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Definition of Peer Reviewer
Revista de Investigación e Innovación en Ciencias de la Salud (RIICS) considers a peer reviewer as an active national or international researcher with postgraduate training in health professions -doctor or master-, with expertise, broad scientific production and thematic domain around the manuscripts which he/she evaluates.
Type of review
The type of review used by RIICS is double-blind: neither the peers nor the authors know their names or affiliations. This type of review allows the reduction of bias in the evaluation.
Role of the peer reviewer
The peer reviewer is in charge of verifying that the contents developed in the article comply with the standards of excellence established by the scientific community. The standards are related to the scientific method, the adequate review of the background that supports the research; verify that the methodologies applied are valid and current in the discipline; check the language used in terms of clarity, precision and unique; determine whether the analysis, interpretation of the results, discussion with the literature and proof or rejection of the hypotheses were rigorous. Basically, the peer reviewer is in charge of reviewing the quality -in form and content-, originality, relevance, contribution and possible ethical violations of the article submitted to the journal.
Please note the following:
1. Keep confidential the material that is sent to you and the evaluation concept subsequently issue. This information must not be shared or used outside the process.
2. Preserve confidentiality and anonymity.
3. Declare if there is any type of conflict of interest that would prevent an objective and impartial evaluation.
4. Decline any invitation to evaluate if the subject matter of the article does not include your academic profile and thematic specialty.
5. Evaluate the quality of the article objectively.
6. Be clear, technical and argue your responses. RIICS and the authors welcome any comments that contribute to improve the publication.
7. Be objective and neutral with your critics, justify your assertions and be constructive with your comments, showing respect for the research and the authors. RIICS asks its peers to avoid disrespectful, personal and unnecessary comments.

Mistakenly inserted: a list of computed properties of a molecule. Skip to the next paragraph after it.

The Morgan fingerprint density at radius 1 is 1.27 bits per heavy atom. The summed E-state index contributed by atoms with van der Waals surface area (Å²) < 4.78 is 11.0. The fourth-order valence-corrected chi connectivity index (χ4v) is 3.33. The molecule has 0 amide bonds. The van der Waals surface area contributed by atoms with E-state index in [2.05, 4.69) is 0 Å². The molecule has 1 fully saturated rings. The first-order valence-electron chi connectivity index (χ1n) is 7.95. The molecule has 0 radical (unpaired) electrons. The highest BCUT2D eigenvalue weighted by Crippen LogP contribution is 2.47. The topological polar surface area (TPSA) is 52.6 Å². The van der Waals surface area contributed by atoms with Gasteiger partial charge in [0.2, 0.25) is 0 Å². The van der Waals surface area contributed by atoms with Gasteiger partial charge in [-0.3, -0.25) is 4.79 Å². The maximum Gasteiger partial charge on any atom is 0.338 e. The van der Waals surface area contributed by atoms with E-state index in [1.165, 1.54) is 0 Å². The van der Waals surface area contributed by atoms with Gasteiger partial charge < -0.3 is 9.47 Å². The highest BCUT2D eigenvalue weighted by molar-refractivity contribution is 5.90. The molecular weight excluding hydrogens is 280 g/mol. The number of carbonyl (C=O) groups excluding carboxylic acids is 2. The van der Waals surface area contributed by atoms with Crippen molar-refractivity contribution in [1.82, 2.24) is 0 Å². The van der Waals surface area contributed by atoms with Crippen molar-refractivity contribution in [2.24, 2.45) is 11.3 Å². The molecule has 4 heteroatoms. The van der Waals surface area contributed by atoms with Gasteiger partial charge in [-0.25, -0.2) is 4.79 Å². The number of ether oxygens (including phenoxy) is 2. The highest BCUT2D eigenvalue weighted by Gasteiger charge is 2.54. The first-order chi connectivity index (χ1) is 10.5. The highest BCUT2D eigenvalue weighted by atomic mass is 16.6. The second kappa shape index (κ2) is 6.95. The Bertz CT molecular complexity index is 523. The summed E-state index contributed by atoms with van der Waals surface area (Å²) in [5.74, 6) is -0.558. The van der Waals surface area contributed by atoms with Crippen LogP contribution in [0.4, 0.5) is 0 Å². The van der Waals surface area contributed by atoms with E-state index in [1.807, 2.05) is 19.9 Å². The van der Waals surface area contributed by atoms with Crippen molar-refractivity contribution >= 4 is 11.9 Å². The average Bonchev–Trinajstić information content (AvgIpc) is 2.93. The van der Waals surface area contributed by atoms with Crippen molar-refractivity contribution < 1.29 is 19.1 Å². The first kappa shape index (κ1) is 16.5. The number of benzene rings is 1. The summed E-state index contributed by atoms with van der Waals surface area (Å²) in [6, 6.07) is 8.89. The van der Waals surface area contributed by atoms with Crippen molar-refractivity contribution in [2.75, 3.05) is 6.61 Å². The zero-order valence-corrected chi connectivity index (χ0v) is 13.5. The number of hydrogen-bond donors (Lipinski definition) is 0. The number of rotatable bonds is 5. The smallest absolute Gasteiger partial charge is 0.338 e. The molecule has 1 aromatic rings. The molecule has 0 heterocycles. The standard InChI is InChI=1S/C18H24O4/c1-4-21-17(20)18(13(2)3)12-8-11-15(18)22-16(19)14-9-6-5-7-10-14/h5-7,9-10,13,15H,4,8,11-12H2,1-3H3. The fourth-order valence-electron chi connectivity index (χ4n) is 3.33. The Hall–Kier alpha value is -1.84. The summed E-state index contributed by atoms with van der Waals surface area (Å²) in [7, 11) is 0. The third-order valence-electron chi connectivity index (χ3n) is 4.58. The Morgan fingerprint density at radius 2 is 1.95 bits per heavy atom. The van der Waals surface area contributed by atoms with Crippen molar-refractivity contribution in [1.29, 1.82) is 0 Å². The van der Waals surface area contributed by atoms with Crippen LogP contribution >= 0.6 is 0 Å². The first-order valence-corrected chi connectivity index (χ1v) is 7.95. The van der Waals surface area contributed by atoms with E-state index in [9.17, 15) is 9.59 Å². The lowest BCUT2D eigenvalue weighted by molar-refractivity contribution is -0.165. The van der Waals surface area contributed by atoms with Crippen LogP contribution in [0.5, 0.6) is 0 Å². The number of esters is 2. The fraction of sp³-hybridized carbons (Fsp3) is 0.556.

8. Avoid demanding from the authors that go beyond the limits and objectives of the research.
9. Report to the Editor when you find coincidences between the article you are reviewing and any work previously published or in the process of reviewing.
10. Check for plagiarism and/or self-plagiarism in the work.
11. Report to the Editor in case there are suspicions or reasonable doubts regarding the veracity, manipulation of data or bias in the research.
12. Review the sources of information consulted in the article and suggest modifications if necessary.
13. Deliver the requested evaluations on time, or contact the Editor in advance to anticipate delays.
Conflict of Interest
A conflict of interest may occur when the peer reviewer cannot objectively and impartially evaluate an article. This situation may be caused by any of the following situations:
1. When the peer reviewer has a personal, family, professional or business relationship with the author.
2. When the peer reviewer works, has worked and/or published with the author.
3. When the peer reviewer will be working with the author on a similar project or research proposal.
4. When the peer reviewer is working on a similar topic or has previously published about it.
The peer reviewers must report to the Editor, in the invitation or in the evaluation process, any conflict of interest.
Processes and times in the evaluation
When an article complies with the journal's policies, the search for peer reviewers begins. The evaluation times may vary, on average, it takes between four and six weeks: one week to choose the peer reviewers, one week to check availability, from three to four weeks to evaluate. In the invitation, the peer reviewer is informed of the title, summary and the time expected by RIICS to have the evaluation concept ready. If the peer reviewer declines, the recommendation of some peers who can evaluate the work will be requested; if the peer accepts, the manuscript, the guidelines and the evaluation format will be sent. This entire process is managed through the Open Journal Systems (OJS). When the evaluator is unable to comply with the proposed date for issuing his or her concept due to situations beyond his or her control, the Editor expects a prior notification to the deadline in order to agree on new deadlines.
The concept issued by the peer reviewer must be clear and properly argued, in order to the Editor, the Editorial Committee and the authors do not have concerns, confusion or have to rely on interpretation and inference to know what was meant. The peer reviewer is a key element in the process and decision making, therefore, the Editor will be accompanied by him/her, after the evaluation, to resolve doubts, review adjustments or any other need related to the process. Once the peer reviewer's opinion has been issued, the Editor will proceed with the certification of the evaluation process.